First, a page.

People don’t task switch like computers do.
The earliest versions of Windows and Mac OS used cooperative multitasking. A Windows program would do some small unit of work in response to a message and then relinquish the CPU to the operating system until the program got another message. That worked well, as long as all programs were written with consideration for other programs and had no bugs. An inconsiderate (or inexperienced) programmer might do too much work in a message handling routine and monopolize the CPU. A bug resulting in an infinite loop would keep the program from ever letting other programs run.
Now desktop operating systems use preemptive multitasking. Unix used this form of multitasking from the beginning. Windows starting using preemptive multitasking with Windows NT and Windows 95. Macintosh gained preemptive multitasking with OS X. The operating system preempts programs to tell them it’s time to give another program a turn with the CPU. Programmers don’t have to think about handing over control of the CPU and so programs are easier to write. And if a program runs into an infinite loop, it only hurts itself.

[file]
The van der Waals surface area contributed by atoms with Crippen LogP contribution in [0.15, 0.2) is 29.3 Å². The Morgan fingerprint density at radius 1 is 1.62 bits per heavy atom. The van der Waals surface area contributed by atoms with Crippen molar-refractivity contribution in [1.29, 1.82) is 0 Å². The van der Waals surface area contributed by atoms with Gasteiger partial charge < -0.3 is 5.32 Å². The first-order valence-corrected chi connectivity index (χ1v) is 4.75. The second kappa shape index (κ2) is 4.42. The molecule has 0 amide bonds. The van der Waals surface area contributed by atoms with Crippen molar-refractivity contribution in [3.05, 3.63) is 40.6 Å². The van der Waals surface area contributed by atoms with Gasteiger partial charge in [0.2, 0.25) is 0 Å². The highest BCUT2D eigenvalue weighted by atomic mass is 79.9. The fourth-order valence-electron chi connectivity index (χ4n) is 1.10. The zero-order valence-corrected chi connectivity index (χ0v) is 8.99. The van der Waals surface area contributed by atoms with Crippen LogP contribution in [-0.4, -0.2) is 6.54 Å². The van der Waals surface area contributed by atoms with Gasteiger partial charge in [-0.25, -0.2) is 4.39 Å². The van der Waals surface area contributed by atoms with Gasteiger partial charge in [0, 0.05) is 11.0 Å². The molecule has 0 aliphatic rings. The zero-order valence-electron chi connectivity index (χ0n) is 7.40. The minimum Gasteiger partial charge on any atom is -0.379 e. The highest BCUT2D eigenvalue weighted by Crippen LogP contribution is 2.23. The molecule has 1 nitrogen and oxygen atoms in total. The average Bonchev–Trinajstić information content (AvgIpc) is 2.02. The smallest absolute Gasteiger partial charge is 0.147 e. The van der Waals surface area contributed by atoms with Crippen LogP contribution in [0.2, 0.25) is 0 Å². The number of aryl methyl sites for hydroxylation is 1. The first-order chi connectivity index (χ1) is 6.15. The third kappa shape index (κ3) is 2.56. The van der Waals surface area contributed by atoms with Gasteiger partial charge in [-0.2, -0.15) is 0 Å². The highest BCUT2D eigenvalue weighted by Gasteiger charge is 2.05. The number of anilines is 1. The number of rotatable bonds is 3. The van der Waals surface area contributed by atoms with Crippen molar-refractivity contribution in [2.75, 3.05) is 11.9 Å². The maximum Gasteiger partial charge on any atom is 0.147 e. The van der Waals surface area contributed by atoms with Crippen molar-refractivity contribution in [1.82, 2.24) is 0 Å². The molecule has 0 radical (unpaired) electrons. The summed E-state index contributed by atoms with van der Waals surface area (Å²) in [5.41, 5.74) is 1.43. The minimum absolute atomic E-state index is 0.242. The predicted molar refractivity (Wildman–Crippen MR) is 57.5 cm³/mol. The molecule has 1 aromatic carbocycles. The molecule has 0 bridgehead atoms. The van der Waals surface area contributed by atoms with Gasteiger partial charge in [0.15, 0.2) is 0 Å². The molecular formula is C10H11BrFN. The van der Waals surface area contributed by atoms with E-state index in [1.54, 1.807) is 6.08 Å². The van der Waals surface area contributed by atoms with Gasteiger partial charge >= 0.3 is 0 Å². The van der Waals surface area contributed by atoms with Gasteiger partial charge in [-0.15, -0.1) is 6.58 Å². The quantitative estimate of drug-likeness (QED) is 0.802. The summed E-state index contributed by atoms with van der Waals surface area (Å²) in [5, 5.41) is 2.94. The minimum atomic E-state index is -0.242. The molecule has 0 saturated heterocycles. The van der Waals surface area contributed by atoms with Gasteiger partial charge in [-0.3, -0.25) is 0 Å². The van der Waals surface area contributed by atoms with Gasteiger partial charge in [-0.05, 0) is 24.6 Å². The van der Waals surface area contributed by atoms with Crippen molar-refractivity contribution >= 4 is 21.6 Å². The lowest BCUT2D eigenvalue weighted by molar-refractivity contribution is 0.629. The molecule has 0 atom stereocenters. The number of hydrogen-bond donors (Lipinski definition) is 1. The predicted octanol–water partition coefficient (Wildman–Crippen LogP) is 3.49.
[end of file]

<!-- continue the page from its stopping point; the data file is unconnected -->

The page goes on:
Computers work better with preemptive multitasking, but people work better with cooperative multitasking.
If you want to micro-manage people, if you don’t trust them and want to protect yourself against their errors, treat them like machines. Interrupt them whenever you want. Preemptive task switching works great for machines.
But people take more than a millisecond to regain context. (See Mary Czerwinski’s comments on context re-acquisition.) People do much better if they have some control over when they stop one thing and start another.